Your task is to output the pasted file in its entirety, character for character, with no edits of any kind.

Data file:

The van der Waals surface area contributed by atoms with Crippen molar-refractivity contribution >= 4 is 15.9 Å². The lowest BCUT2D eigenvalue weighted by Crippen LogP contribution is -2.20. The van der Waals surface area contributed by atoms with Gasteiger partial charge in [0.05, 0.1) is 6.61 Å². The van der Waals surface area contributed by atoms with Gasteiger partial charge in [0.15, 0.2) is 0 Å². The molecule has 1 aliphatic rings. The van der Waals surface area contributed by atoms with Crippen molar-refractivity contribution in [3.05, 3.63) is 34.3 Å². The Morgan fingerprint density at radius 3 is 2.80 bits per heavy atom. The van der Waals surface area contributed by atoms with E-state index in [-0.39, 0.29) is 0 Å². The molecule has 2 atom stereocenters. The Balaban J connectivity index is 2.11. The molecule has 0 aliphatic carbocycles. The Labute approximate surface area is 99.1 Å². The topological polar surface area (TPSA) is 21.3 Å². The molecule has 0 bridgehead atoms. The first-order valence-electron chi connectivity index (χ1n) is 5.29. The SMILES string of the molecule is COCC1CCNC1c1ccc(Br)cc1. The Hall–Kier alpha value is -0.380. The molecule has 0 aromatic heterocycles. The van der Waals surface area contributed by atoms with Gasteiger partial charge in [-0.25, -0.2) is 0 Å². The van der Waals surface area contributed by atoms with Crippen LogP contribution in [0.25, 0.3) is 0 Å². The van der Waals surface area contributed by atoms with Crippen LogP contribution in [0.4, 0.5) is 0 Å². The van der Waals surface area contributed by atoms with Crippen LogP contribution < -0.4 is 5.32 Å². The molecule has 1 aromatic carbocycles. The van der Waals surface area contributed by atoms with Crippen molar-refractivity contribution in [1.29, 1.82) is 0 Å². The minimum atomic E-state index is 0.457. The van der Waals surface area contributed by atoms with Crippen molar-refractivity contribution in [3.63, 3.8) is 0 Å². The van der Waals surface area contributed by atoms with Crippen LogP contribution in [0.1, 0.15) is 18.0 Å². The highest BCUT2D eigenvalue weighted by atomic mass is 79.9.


The van der Waals surface area contributed by atoms with Crippen molar-refractivity contribution >= 4 is 15.9 Å². The lowest BCUT2D eigenvalue weighted by Crippen LogP contribution is -2.20. The van der Waals surface area contributed by atoms with Gasteiger partial charge in [0.05, 0.1) is 6.61 Å². The van der Waals surface area contributed by atoms with Gasteiger partial charge in [0.15, 0.2) is 0 Å². The molecule has 1 aliphatic rings. The van der Waals surface area contributed by atoms with Crippen molar-refractivity contribution in [3.05, 3.63) is 34.3 Å². The Morgan fingerprint density at radius 3 is 2.80 bits per heavy atom. The van der Waals surface area contributed by atoms with E-state index in [-0.39, 0.29) is 0 Å². The molecule has 2 atom stereocenters. The Balaban J connectivity index is 2.11. The molecule has 0 aliphatic carbocycles. The Labute approximate surface area is 99.1 Å². The topological polar surface area (TPSA) is 21.3 Å². The molecule has 0 bridgehead atoms. The first-order valence-electron chi connectivity index (χ1n) is 5.29. The SMILES string of the molecule is COCC1CCNC1c1ccc(Br)cc1. The Hall–Kier alpha value is -0.380. The molecule has 0 aromatic heterocycles. The van der Waals surface area contributed by atoms with Gasteiger partial charge in [-0.25, -0.2) is 0 Å². The van der Waals surface area contributed by atoms with Crippen LogP contribution in [0.25, 0.3) is 0 Å². The van der Waals surface area contributed by atoms with Crippen LogP contribution in [0.4, 0.5) is 0 Å². The van der Waals surface area contributed by atoms with Crippen LogP contribution < -0.4 is 5.32 Å². The molecule has 1 aromatic carbocycles. The van der Waals surface area contributed by atoms with Crippen molar-refractivity contribution in [1.29, 1.82) is 0 Å². The minimum atomic E-state index is 0.457. The van der Waals surface area contributed by atoms with Crippen molar-refractivity contribution in [3.63, 3.8) is 0 Å². The van der Waals surface area contributed by atoms with Crippen LogP contribution in [0.1, 0.15) is 18.0 Å². The highest BCUT2D eigenvalue weighted by atomic mass is 79.9.